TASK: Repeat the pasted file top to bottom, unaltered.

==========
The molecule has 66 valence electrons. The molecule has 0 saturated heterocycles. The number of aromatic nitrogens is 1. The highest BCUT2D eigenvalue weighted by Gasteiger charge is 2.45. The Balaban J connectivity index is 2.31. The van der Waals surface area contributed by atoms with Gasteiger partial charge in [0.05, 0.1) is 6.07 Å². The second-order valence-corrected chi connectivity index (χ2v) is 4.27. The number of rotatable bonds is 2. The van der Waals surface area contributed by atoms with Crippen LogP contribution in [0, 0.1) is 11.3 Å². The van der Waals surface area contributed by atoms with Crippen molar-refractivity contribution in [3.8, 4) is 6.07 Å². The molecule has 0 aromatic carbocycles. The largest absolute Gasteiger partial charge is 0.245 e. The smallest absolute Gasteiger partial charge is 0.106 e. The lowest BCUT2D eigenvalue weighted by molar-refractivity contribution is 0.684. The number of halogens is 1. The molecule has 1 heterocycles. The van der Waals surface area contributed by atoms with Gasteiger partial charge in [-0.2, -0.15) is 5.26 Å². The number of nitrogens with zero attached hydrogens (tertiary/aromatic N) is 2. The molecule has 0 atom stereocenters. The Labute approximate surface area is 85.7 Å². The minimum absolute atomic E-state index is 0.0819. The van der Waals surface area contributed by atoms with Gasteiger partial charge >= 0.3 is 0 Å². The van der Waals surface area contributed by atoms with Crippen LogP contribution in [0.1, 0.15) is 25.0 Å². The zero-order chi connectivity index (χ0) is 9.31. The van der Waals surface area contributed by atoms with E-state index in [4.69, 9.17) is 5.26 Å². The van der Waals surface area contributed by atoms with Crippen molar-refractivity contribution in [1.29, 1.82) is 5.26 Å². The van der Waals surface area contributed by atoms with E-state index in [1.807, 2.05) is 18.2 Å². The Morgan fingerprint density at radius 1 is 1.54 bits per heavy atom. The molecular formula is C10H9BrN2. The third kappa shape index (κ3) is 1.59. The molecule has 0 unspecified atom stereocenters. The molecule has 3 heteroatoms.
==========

The molecule has 66 valence electrons. The molecule has 0 saturated heterocycles. The number of aromatic nitrogens is 1. The highest BCUT2D eigenvalue weighted by Gasteiger charge is 2.45. The Balaban J connectivity index is 2.31. The van der Waals surface area contributed by atoms with Gasteiger partial charge in [0.05, 0.1) is 6.07 Å². The second-order valence-corrected chi connectivity index (χ2v) is 4.27. The number of rotatable bonds is 2. The van der Waals surface area contributed by atoms with Crippen LogP contribution in [0, 0.1) is 11.3 Å². The van der Waals surface area contributed by atoms with Crippen molar-refractivity contribution in [3.8, 4) is 6.07 Å². The molecule has 0 aromatic carbocycles. The largest absolute Gasteiger partial charge is 0.245 e. The smallest absolute Gasteiger partial charge is 0.106 e. The lowest BCUT2D eigenvalue weighted by molar-refractivity contribution is 0.684. The number of halogens is 1. The molecule has 1 heterocycles. The van der Waals surface area contributed by atoms with Gasteiger partial charge in [-0.2, -0.15) is 5.26 Å². The number of nitrogens with zero attached hydrogens (tertiary/aromatic N) is 2. The molecule has 0 atom stereocenters. The Labute approximate surface area is 85.7 Å². The minimum absolute atomic E-state index is 0.0819. The van der Waals surface area contributed by atoms with Gasteiger partial charge >= 0.3 is 0 Å². The van der Waals surface area contributed by atoms with Crippen LogP contribution in [0.1, 0.15) is 25.0 Å². The zero-order chi connectivity index (χ0) is 9.31. The van der Waals surface area contributed by atoms with E-state index in [4.69, 9.17) is 5.26 Å². The van der Waals surface area contributed by atoms with Crippen molar-refractivity contribution in [1.29, 1.82) is 5.26 Å². The van der Waals surface area contributed by atoms with E-state index in [1.807, 2.05) is 18.2 Å². The Morgan fingerprint density at radius 1 is 1.54 bits per heavy atom. The molecular formula is C10H9BrN2. The third kappa shape index (κ3) is 1.59. The molecule has 0 unspecified atom stereocenters. The molecule has 3 heteroatoms.